Pet lovers beware: there is a hidden danger lurking on pet supply shelves near you. Certain dental sprays and gels meant to combat tartar buildup in our dogs and cats are doing more harm than good. Some of these products contain a pure grain alcohol content of 25% or more, and that’s conservative.
Twenty-five percent alcohol is what goes into a stiff mixed drink. The alcohol content in these sprays and gels only goes up from there. While these treatments may be quick fixes in the prevention of gingivitis and periodontal disease (and are indeed safer alternatives to anesthetized cleanings), slowly but surely they are harming our pets.
Alcohol is a toxin
In moderation, its consumption by humans is relatively safe. Shortly after its ingestion, alcohol begins to metabolize in the liver into acetic acid, which is non-toxic in the human body. The kidneys soon restore homeostasis in the blood, meaning water and pH levels etc. are balanced.
It has been suggested that ever since our Neolithic ancestors started partying over twelve thousand years ago, humans have been evolving an ever increasing tolerance for the hard stuff. Unfortunately for our four-legged friends, their bodies are not equipped to handle the hooch the same way as ours.
Metabolic processes in cats and dogs are much more sensitive than in humans. This is partly a matter of evolution, but not the naturally selective type. Through selective breeding we have engineered our pets to be smaller and frailer than their cousins in the wild. In drink lingo this makes them “lightweights.”
So what does this mean?
It means that a spritz of dental spray or a swab of gel spiked with 25% pure grain alcohol administered to a one hundred eighty pound man would register three times the toxicity for a full-grown, sixty pound Black Lab.
For a twelve pound Calico cat, it means fifteen times. And while just one application would be relatively harmless, the recommended dosages for these products usually call for two doses in the morning and two at night – day after day, night after night – depending on your pet’s genetic predisposition.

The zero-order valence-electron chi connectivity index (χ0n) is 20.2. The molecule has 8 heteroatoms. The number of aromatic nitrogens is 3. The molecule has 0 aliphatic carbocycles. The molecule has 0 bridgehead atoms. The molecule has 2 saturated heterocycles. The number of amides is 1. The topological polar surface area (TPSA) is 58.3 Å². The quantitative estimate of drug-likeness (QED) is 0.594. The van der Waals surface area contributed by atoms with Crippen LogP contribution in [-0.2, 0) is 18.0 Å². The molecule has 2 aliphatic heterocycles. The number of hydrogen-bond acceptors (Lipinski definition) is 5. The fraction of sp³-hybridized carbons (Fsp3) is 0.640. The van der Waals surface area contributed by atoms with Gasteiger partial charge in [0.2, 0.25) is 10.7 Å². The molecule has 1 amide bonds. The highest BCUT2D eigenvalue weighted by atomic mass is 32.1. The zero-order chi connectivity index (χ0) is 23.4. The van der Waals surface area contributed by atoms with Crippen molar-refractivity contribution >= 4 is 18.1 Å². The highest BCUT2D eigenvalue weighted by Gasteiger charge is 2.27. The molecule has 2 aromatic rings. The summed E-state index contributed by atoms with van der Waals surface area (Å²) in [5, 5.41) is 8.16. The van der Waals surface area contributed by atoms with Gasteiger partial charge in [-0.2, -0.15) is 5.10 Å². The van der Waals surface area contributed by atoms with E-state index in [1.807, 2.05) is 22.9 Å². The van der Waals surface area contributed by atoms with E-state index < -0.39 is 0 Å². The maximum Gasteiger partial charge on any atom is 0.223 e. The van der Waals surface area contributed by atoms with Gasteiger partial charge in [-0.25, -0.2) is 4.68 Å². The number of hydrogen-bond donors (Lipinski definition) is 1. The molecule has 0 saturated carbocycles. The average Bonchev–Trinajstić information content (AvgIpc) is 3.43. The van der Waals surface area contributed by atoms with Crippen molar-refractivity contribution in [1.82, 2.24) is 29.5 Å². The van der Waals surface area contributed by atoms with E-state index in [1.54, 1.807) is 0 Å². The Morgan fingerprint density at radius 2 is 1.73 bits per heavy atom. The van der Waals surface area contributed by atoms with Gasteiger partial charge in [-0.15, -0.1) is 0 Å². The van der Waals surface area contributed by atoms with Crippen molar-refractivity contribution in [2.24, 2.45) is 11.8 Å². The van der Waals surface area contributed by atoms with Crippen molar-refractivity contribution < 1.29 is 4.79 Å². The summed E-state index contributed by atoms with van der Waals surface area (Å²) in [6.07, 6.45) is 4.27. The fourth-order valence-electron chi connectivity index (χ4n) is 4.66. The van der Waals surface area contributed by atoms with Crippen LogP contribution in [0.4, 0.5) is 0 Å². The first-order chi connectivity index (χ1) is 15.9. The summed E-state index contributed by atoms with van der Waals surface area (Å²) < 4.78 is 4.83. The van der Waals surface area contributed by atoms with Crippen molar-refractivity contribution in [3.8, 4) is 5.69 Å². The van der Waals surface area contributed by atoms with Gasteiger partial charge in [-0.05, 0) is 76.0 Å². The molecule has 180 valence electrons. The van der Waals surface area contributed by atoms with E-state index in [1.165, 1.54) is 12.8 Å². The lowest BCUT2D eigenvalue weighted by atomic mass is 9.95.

For animals whose metabolic systems are not suited to process these toxins in the first place, one hundred twenty doses a month really adds up. Then after their delicate metabolisms go into overdrive trying to detoxify the first dose of grain alcohol, the directions on the bottle instruct you to bombard them with a second, and later a third and a fourth.
There are consequences
Their livers simply aren’t given time to recover. Their kidneys, whose filtering abilities are compromised by alcohol to begin with, aren’t given time to restore homeostasis in the blood. With each subsequent dose, their work load multiplies. They have to work harder. That’s when the damage sets in.
On top of that, another reason dogs and cats can’t effectively process alcohol, even in small doses, is that their livers don’t make enough alcohol dehydrogenase. This important enzyme (found in far higher abundance in humans) is essential in the breakdown of alcohol. In fact, a cat’s liver is so ill-equipped for breaking down brew that two teaspoons of whiskey, according to the Columbia Animal Hospital, is enough to put them in a coma. A single tablespoon will kill them.
Of course, with these sprays and gels we are talking much milder quantities and potency than whiskey measured in tablespoons. But again, the culprit here is the quiet type – which makes it all the more dangerous.
Given time, its impact will become more conspicuous. When the cat’s reflexes become less cat-like, the grain alcohol has begun its assault on the central nervous system. When the dog is eating grass on a consistent basis to make itself sick, its gastro-intestinal tract is on the fritz.
Do not wait for these signs
By this time it may be too late.
But let’s not close this article on such a somber note. You see, there are pet dental sprays and gels that are alcohol-free (including one I highly recommend) and do the job every bit as well as their toxic competitors. A simple brushing once a week with some beef flavored toothpaste and the occasional carrot (they’re wonderful at breaking down tartar, if your dog isn’t picky) works wonders as well.